Hot surface igniter

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Old 12-11-07, 02:23 PM
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Hot surface igniter

Hello,

I have an American Standard/Trane furnace with a WhiteRodgers 50A65-843 control and a Norton 271N hot surface igniter. The control is brand new and the igniter is not so new. Just before the gas lights, the igniter will power down rapidly not lighting the gas. I can light the gas with a flame and it will run like a top until the thermostat shuts the furnace off and it's time to kick on the next time. Also the previous board had problems and heated the igniter up ALOT, not sure if that wore it out or what.

Does that sound like the igniter needs replacing? Or could something else be wrong? Also, anyone know if my control board and igniter are compatible?
Thanks
 
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Old 12-11-07, 03:55 PM
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You can ohms test (with a multimeter tester) the two ignitor leads (the ones heading into the burner to the ignitor). They should ohm at about 30 or less.
 
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Old 12-12-07, 09:32 AM
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Originally Posted by ecman51` View Post
You can ohms test (with a multimeter tester) the two ignitor leads (the ones heading into the burner to the ignitor). They should ohm at about 30 or less.

Thanks for that info. I did the ohms test and it toped out at 102. What do you think?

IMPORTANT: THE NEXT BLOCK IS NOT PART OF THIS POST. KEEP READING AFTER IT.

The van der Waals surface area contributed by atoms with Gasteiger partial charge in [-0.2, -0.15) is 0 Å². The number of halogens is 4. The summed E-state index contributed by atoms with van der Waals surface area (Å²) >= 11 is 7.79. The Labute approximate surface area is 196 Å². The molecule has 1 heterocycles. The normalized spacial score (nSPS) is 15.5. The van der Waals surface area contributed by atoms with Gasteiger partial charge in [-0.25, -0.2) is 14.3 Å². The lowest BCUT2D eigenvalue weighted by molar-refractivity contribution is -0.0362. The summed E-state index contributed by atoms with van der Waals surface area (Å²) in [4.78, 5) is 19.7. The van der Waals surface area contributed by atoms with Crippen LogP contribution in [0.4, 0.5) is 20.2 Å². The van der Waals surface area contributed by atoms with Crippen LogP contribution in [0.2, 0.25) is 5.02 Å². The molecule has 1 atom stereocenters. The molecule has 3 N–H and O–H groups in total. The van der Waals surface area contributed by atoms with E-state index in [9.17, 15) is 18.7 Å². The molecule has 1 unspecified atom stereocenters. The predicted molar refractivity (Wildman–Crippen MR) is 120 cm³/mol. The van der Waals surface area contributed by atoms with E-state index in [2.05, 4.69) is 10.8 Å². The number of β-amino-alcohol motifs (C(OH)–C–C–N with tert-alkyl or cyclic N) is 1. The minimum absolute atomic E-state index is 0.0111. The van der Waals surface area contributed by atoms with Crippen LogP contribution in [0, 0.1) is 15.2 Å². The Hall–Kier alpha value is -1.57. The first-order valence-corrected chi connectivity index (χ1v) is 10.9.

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Old 12-12-07, 12:05 PM
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I found this info searching around:

Disconnect or remove igniter and measure its resistance. Cold resistance should be between 50 and 150 Ohms. (The value of the resistance is not important as long as the igniter is not open or shorted).

Fiction: Testing for a good igniter is done by measuring its Resistance (Ohms).
Fact: The test of an igniter is done by measuring the current draw (amps) of the ignition circuit.

Using wrap-around amp. meter - test one leg for amp. draw.
1) NORTON (flat) Igniter - 3.2 to 3.6 amps.
2) CARBORUNDUM (round) Igniter - 2.5 to 3.0 amps.
If amp. draw NOT within proper range - replace the igniter.
If correct amp. draw is present - replace valve.

Not sure what to do now. Anyone know how to do that amp test?
 
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Old 12-12-07, 12:24 PM
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If I were in your shoes, I'd call a supplier and have them tell me what the resistance is on a new one. If he/she says it 22 and yours is over 100, I think I'd go out and get the new one. A furnace guy once told me that if the HSI ignitor was more than about 65 that it is bad. Bad being that yes it will still glow orange, but not quite whitish-orange ENOUGH to ignite. And this is not just theory. I have had to replace several ignitors that glowed orange, but not obviously enough because the new ignitor solved it!

So now we have a contradiction of facts, according to your article.